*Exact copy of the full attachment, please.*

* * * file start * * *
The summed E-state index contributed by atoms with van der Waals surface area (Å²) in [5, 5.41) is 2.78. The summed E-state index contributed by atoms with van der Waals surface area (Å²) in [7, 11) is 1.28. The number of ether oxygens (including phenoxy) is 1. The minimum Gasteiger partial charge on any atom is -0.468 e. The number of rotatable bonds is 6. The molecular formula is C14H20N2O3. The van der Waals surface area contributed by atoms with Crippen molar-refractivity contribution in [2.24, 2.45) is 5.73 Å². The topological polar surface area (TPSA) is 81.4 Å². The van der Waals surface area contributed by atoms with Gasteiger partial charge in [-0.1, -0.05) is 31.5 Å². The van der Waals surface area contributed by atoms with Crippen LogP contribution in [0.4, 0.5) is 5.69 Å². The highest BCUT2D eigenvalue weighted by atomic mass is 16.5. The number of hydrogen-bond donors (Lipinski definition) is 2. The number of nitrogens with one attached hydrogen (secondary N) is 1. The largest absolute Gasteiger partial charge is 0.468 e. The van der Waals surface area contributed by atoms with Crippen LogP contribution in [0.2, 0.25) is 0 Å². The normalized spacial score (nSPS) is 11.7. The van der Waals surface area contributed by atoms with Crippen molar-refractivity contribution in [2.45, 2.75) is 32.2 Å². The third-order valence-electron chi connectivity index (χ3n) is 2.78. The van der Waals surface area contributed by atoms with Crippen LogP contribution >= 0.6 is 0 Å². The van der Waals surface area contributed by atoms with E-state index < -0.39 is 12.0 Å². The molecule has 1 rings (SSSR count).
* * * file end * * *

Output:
The summed E-state index contributed by atoms with van der Waals surface area (Å²) in [5, 5.41) is 2.78. The summed E-state index contributed by atoms with van der Waals surface area (Å²) in [7, 11) is 1.28. The number of ether oxygens (including phenoxy) is 1. The minimum Gasteiger partial charge on any atom is -0.468 e. The number of rotatable bonds is 6. The molecular formula is C14H20N2O3. The van der Waals surface area contributed by atoms with Crippen molar-refractivity contribution in [2.24, 2.45) is 5.73 Å². The topological polar surface area (TPSA) is 81.4 Å². The van der Waals surface area contributed by atoms with Gasteiger partial charge in [-0.1, -0.05) is 31.5 Å². The van der Waals surface area contributed by atoms with Crippen LogP contribution in [0.4, 0.5) is 5.69 Å². The highest BCUT2D eigenvalue weighted by atomic mass is 16.5. The number of hydrogen-bond donors (Lipinski definition) is 2. The number of nitrogens with one attached hydrogen (secondary N) is 1. The largest absolute Gasteiger partial charge is 0.468 e. The van der Waals surface area contributed by atoms with Crippen LogP contribution in [0.2, 0.25) is 0 Å². The normalized spacial score (nSPS) is 11.7. The van der Waals surface area contributed by atoms with Crippen molar-refractivity contribution in [2.45, 2.75) is 32.2 Å². The third-order valence-electron chi connectivity index (χ3n) is 2.78. The van der Waals surface area contributed by atoms with Crippen LogP contribution >= 0.6 is 0 Å². The van der Waals surface area contributed by atoms with E-state index < -0.39 is 12.0 Å². The molecule has 1 rings (SSSR count).